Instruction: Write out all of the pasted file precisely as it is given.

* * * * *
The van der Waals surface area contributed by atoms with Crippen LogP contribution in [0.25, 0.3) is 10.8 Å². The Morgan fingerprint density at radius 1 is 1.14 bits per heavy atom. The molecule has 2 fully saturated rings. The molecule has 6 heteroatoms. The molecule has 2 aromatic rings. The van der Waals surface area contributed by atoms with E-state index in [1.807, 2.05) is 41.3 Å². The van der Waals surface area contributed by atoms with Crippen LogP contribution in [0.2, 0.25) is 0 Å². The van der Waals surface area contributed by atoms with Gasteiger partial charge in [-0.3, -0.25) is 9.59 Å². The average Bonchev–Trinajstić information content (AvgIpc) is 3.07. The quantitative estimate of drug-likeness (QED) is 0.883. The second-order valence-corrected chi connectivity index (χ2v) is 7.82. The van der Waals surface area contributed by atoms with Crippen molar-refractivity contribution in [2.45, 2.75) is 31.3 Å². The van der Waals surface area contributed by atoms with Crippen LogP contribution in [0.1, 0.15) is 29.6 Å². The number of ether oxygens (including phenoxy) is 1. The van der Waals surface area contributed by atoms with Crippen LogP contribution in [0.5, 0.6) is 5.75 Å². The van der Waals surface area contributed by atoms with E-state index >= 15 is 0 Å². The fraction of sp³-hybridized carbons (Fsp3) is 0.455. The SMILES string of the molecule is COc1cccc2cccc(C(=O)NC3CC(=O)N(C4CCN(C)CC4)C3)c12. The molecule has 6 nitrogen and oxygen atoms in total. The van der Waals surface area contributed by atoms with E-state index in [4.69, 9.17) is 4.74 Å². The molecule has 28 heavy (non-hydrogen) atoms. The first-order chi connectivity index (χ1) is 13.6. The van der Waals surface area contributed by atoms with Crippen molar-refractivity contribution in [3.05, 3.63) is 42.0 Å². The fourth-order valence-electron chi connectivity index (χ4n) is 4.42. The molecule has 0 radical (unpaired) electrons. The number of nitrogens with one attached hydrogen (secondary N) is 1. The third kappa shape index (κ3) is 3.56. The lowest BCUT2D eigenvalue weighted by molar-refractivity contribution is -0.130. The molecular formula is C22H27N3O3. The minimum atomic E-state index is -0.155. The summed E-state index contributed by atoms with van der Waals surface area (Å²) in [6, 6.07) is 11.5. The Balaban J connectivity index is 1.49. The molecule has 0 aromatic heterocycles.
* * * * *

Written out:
The van der Waals surface area contributed by atoms with Crippen LogP contribution in [0.25, 0.3) is 10.8 Å². The Morgan fingerprint density at radius 1 is 1.14 bits per heavy atom. The molecule has 2 fully saturated rings. The molecule has 6 heteroatoms. The molecule has 2 aromatic rings. The van der Waals surface area contributed by atoms with E-state index in [1.807, 2.05) is 41.3 Å². The van der Waals surface area contributed by atoms with Crippen LogP contribution in [0.2, 0.25) is 0 Å². The van der Waals surface area contributed by atoms with Gasteiger partial charge in [-0.3, -0.25) is 9.59 Å². The average Bonchev–Trinajstić information content (AvgIpc) is 3.07. The quantitative estimate of drug-likeness (QED) is 0.883. The second-order valence-corrected chi connectivity index (χ2v) is 7.82. The van der Waals surface area contributed by atoms with Crippen molar-refractivity contribution in [2.45, 2.75) is 31.3 Å². The van der Waals surface area contributed by atoms with Crippen LogP contribution in [0.1, 0.15) is 29.6 Å². The number of ether oxygens (including phenoxy) is 1. The van der Waals surface area contributed by atoms with Crippen LogP contribution in [0.5, 0.6) is 5.75 Å². The van der Waals surface area contributed by atoms with E-state index >= 15 is 0 Å². The fraction of sp³-hybridized carbons (Fsp3) is 0.455. The SMILES string of the molecule is COc1cccc2cccc(C(=O)NC3CC(=O)N(C4CCN(C)CC4)C3)c12. The molecule has 6 nitrogen and oxygen atoms in total. The van der Waals surface area contributed by atoms with E-state index in [4.69, 9.17) is 4.74 Å². The molecule has 28 heavy (non-hydrogen) atoms. The first-order chi connectivity index (χ1) is 13.6. The van der Waals surface area contributed by atoms with Crippen molar-refractivity contribution in [3.05, 3.63) is 42.0 Å². The fourth-order valence-electron chi connectivity index (χ4n) is 4.42. The molecule has 0 radical (unpaired) electrons. The number of nitrogens with one attached hydrogen (secondary N) is 1. The third kappa shape index (κ3) is 3.56. The lowest BCUT2D eigenvalue weighted by molar-refractivity contribution is -0.130. The molecular formula is C22H27N3O3. The minimum atomic E-state index is -0.155. The summed E-state index contributed by atoms with van der Waals surface area (Å²) in [6, 6.07) is 11.5. The Balaban J connectivity index is 1.49. The molecule has 0 aromatic heterocycles.